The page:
So, I’m sitting in the office, it’s day two or three of my internship. I’m doing research, making some phone calls and monitoring the Twitter account…all normal intern-ish stuff. All of a sudden, there’s a call for me.
Wait, why does anyone want to talk to me? I’m just the intern, just the one doing the research and sending the emails. But now I’m on the phone with a professional trying to see if he’s a strong candidate for an on-camera interview. Do I know what I’m doing? Absolutely not. Am I freaking out? Absolutely.
Fast-forward about five minutes and I’m hanging up the most nerve-racking call of my life when my boss turns to me and starts critiquing my call. One thing really stood out. “Take the call. It’s your story.” You have to own the interview and control the situation.
My story? As an intern, I didn’t really think anything would actually be “mine,” per say. I just thought I’d help. I guess I should have assumed that I’d be working my way up, and why shouldn’t I own a piece of everything I do? Interning is about showcasing your talents and growing into the professional environment. Things might not have my byline right away, but there’s no reason why I can’t own my work.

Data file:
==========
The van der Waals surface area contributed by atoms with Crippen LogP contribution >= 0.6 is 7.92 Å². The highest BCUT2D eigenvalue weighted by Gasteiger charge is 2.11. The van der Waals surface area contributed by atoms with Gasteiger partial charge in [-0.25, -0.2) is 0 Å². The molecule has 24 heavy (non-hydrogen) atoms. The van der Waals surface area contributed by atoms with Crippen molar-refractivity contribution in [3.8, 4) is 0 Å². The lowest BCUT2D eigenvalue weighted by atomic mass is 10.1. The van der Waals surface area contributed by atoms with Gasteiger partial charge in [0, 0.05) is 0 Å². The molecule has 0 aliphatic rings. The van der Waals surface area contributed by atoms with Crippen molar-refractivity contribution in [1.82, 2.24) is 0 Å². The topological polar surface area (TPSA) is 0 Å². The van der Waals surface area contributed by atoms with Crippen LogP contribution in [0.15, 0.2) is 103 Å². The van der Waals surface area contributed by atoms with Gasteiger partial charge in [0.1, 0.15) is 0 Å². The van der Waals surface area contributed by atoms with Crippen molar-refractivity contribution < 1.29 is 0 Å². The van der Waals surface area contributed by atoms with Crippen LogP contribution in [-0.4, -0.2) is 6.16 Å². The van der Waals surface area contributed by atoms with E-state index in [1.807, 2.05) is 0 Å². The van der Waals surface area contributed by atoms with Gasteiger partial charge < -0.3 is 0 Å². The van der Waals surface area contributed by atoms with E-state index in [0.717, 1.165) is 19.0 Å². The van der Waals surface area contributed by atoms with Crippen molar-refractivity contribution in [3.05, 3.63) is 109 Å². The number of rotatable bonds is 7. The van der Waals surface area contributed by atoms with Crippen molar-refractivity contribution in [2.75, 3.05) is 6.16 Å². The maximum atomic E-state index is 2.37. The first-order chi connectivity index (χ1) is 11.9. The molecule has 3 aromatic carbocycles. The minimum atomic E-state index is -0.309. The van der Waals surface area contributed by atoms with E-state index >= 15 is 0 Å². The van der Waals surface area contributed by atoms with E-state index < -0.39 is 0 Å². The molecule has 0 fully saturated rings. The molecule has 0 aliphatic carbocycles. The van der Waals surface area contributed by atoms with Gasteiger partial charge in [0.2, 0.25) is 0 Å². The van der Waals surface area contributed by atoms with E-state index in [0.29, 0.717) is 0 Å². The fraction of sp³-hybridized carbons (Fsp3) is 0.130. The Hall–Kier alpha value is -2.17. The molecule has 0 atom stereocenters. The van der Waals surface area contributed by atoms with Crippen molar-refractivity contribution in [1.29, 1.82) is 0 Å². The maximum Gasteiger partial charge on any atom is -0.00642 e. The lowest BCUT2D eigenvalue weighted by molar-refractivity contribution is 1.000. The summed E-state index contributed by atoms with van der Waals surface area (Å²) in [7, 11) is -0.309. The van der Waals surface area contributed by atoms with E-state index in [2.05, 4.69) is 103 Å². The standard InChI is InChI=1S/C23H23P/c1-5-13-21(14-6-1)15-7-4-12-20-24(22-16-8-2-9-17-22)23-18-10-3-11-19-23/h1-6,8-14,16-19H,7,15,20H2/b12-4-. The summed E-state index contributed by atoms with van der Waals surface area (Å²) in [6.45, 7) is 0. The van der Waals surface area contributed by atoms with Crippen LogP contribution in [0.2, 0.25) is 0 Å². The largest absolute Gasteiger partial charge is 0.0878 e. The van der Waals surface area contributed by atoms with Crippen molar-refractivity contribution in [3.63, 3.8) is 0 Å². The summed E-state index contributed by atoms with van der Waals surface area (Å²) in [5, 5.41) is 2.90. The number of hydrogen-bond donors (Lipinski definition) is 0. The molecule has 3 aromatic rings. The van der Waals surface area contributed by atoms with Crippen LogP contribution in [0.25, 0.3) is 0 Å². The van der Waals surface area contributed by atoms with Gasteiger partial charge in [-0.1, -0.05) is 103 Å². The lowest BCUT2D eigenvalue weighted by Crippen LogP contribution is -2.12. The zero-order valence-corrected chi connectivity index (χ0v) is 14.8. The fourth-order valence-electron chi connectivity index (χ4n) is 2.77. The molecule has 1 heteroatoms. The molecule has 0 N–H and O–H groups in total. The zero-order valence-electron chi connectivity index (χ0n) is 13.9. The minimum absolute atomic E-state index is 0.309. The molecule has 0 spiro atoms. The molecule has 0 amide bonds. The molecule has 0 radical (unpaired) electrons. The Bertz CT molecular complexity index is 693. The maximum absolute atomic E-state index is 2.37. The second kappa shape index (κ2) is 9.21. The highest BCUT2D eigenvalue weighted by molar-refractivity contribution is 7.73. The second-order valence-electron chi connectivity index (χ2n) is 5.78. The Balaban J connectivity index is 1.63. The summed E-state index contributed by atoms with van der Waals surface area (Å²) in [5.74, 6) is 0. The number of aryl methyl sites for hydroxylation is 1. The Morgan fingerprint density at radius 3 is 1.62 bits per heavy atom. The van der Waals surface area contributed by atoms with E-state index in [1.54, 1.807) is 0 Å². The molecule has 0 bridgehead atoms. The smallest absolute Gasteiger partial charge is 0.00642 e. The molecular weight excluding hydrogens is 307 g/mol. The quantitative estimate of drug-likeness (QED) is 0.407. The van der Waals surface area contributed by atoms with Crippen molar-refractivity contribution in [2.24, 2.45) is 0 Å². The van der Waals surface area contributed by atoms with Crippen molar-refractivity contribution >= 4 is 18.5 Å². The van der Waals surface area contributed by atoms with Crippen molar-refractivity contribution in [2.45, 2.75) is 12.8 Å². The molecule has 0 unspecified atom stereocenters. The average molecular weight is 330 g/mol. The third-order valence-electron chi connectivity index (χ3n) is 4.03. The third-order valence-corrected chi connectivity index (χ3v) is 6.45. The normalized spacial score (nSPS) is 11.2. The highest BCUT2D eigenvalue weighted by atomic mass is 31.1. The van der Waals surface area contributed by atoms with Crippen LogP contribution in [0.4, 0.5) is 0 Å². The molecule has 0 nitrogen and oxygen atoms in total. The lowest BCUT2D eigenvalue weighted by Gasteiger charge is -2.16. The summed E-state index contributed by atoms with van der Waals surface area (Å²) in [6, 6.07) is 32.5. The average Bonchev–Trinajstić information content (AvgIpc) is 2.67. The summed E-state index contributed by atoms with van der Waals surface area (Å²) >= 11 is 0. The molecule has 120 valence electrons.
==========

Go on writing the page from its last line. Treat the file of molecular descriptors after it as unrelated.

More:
This summer is the beginning of my story; and I’m going to make every call count.
Coming to a new place brings a fresh start: new places, new schedules, new experiences, but regardless of where I’ve been or what leadership program hands out the t-shirts, I tend to see the same people.
There’s always one… who has never been away from home. They freak out and recluse themselves into a comfort zone for the entire program. They’ll do the minimal amount of work, but mostly just stay in bed or stick to the friends they brought from home.
There’s always one… who doesn’t take anything seriously. They’ll blow through the program with more focus on the weekend than their internship and classes. When the summer’s over, they always seem to wonder why their killer networking at the bar didn’t quite pay off.
There’s always one… who takes it too seriously. They’ll stick to the scheduled events, tours and activities laid out by the program. They’re cordial to peers and roommates, but any kind of personality trait (other than uptight and determined) rarely appears.
There’s always one… who tries to do it all. Someone who wants to do, see and go everywhere with everyone. This one is usually me. I’m focused on interning, focused on classes, focused on blogging, focused on making friends, focused on seeing everything in Washington, focused on…you get the picture. My theory: I can sleep in August.
So, which person makes the ideal intern? What mindset do you need to have the best experience? Or is there a balance somewhere that I’m not seeing? Maybe I’ll be able to answer after I’ve caught up on sleep.